Lea Nation, 61, jumps up from the kitchen table in her Chattanooga, Tenn., home, and returns with a handful of brightly colored fabric place mats. She plucks one from the stack and smoothes it with her palm.
"The women in Morocco have incredible skills for weaving," says Nation, who, as a Peace Corps volunteer, helped a cooperative of women in the town of Azilah market the place mats to tourists, starting in 2000. "They made $3 in profit for each one, which doesn't sound like much, but these were women who had no way of making any money. Three dollars would buy them vegetables for a week."
Nation is one of a growing number of boomer-age volunteers who are channeling a lifetime of experience into helping others through the Peace Corps. Many teach or provide medical care, while others share valuable business skills.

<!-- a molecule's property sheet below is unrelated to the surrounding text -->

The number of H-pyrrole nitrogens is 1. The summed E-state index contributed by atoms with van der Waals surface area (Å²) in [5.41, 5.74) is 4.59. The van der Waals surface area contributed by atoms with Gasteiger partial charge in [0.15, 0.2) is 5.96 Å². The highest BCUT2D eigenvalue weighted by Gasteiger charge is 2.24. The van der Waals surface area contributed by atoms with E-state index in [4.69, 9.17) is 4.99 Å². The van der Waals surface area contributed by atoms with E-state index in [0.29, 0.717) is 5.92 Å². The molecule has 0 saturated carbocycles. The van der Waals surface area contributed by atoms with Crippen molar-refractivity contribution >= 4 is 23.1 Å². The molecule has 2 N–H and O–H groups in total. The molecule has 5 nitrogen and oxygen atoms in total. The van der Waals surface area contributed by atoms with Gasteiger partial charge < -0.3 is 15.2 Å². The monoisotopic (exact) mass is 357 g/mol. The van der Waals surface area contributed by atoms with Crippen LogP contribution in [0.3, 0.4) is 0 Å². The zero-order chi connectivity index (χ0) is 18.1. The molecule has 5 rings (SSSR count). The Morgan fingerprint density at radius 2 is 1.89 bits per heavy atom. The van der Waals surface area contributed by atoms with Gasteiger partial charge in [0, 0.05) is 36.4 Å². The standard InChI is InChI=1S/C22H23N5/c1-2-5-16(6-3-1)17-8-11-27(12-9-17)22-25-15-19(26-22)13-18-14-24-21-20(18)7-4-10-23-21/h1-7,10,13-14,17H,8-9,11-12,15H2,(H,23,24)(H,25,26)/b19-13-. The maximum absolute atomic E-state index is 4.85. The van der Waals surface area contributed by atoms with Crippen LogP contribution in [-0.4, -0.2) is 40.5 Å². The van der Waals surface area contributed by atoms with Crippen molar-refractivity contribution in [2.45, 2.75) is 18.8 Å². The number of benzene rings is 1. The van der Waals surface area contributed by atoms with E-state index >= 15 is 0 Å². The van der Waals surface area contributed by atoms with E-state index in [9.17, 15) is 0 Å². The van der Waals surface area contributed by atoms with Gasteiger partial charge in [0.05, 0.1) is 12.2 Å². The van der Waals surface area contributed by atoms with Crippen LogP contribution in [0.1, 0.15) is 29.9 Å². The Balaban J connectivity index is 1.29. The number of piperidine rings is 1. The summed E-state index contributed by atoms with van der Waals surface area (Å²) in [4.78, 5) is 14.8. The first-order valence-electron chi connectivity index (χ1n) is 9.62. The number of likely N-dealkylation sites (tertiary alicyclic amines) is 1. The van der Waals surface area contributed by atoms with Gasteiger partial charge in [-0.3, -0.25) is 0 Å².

Like many who were inspired by President John F. Kennedy's famous 1961 call to action ""Ask not what your country can do for you "ask what you can do for your country" "Nation considered joining the Peace Corps in the 1960s, but instead got married and ran a company that manufactured products for the sail-making industry.
In 2000, when her youngest son left for college, the then-divorced 53-year-old Nation sold her house and business and signed up for a stint in Zimbabwe, where for six months she helped women plant trees, before being evacuated because of political instability. She was then assigned to Azilah in Morocco, where she taught local women how to turn their weaving talents into a profitable enterprise.
A few months later, Nation launched another co-op, this time in the southern Moroccan town of Sidi Ifni. She points to a photo of herself, with seven other women, holding up a sheer, tie-dyed wrap in shades of chocolate, lime green and navy. "I knew nothing about making garments," she says. "But when I saw this fabric, I said, 'Oh, we've got to do something with that.'"